Using traffic flow theory to model traffic mortality in mammals

F. van Langevelde, C.F. Jaarsma

Research output: Contribution to journalArticleAcademicpeer-review

72 Citations (Scopus)


Traffic has a considerable effect on population and community dynamics through the disruption and fragmentation of habitat and traffic mortality. This paper deals with a systematic way to acquire knowledge about the probabilities of successful road crossing by mammals and what characteristics affect this traversability. We derive a model from traffic flow theory to estimate traffic mortality in mammals related to relevant road, traffic and species characteristics. The probability of successful road crossing is determined by the pavement width of the road, traffic volume, traversing speed of the mammals and their body length. We include the traversability model in a simple two-patch population model to explore the effects of these road, traffic and species characteristics on population dynamics. Analysis of the models show that, for our parameter ranges, traffic volume and traversing speed have the largest effect on traffic mortality. The population size is especially negatively affected when roads have to be crossed during the daily movements. These predictions could be useful to determine the expected effectiveness of mitigating measures relative to the current situation. Mitigating measures might alter the road and traffic characteristics. The effects of these changes on traffic mortality and population dynamics could be analysed by calculating the number of traffic victims before and after the mitigating measures.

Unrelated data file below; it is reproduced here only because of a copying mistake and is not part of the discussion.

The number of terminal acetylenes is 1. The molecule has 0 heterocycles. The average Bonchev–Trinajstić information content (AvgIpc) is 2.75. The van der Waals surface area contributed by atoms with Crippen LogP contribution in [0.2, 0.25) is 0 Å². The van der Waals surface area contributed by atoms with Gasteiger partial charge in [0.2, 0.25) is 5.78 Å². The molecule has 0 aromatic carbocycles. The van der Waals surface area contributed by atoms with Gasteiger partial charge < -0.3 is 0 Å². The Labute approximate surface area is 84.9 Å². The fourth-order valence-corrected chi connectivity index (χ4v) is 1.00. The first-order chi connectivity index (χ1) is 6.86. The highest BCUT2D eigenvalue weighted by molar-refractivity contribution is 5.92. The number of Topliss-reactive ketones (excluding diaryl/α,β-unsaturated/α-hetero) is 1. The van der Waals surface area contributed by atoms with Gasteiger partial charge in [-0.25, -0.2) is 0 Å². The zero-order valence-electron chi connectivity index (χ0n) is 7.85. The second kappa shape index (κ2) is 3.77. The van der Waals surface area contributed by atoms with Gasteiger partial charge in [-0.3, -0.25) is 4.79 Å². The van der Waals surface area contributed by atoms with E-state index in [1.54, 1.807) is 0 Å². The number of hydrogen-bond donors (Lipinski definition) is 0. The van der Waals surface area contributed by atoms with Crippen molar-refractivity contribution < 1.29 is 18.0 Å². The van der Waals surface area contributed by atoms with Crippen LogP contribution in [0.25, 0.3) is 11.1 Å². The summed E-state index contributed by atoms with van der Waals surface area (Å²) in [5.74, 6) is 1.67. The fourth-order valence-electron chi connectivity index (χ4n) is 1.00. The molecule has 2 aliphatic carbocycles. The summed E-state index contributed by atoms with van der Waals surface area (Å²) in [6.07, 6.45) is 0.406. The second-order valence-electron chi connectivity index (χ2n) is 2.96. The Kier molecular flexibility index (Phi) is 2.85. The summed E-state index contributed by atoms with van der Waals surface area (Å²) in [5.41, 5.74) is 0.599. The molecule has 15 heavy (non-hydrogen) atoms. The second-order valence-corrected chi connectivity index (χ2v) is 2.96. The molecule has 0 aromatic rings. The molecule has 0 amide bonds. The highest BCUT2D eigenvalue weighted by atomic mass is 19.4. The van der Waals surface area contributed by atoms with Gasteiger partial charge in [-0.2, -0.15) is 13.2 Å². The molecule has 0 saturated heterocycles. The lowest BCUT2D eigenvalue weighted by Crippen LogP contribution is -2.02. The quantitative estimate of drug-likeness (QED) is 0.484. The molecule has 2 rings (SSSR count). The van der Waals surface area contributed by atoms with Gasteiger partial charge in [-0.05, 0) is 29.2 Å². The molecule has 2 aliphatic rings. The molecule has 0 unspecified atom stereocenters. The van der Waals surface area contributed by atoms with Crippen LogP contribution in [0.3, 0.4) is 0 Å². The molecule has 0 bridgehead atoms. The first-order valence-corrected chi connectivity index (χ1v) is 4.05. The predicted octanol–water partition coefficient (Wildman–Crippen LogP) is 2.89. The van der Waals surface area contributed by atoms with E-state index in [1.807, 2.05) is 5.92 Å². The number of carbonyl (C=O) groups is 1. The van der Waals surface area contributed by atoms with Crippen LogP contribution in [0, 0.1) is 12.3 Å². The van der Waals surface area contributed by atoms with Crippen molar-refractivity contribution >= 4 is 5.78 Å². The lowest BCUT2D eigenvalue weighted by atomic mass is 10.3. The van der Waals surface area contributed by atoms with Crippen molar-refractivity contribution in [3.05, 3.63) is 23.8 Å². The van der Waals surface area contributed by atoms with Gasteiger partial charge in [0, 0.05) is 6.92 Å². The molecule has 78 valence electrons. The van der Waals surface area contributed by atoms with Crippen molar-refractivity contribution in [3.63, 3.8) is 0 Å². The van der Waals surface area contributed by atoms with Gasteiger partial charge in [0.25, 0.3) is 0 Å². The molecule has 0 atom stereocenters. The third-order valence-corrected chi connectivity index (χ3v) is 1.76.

Original languageEnglish
Pages (from-to)895-907
JournalLandscape Ecology
Publication statusPublished - 2004


  • badger meles-meles
  • vehicle collisions
  • road kills
  • populations
  • dispersal
  • management
  • deer


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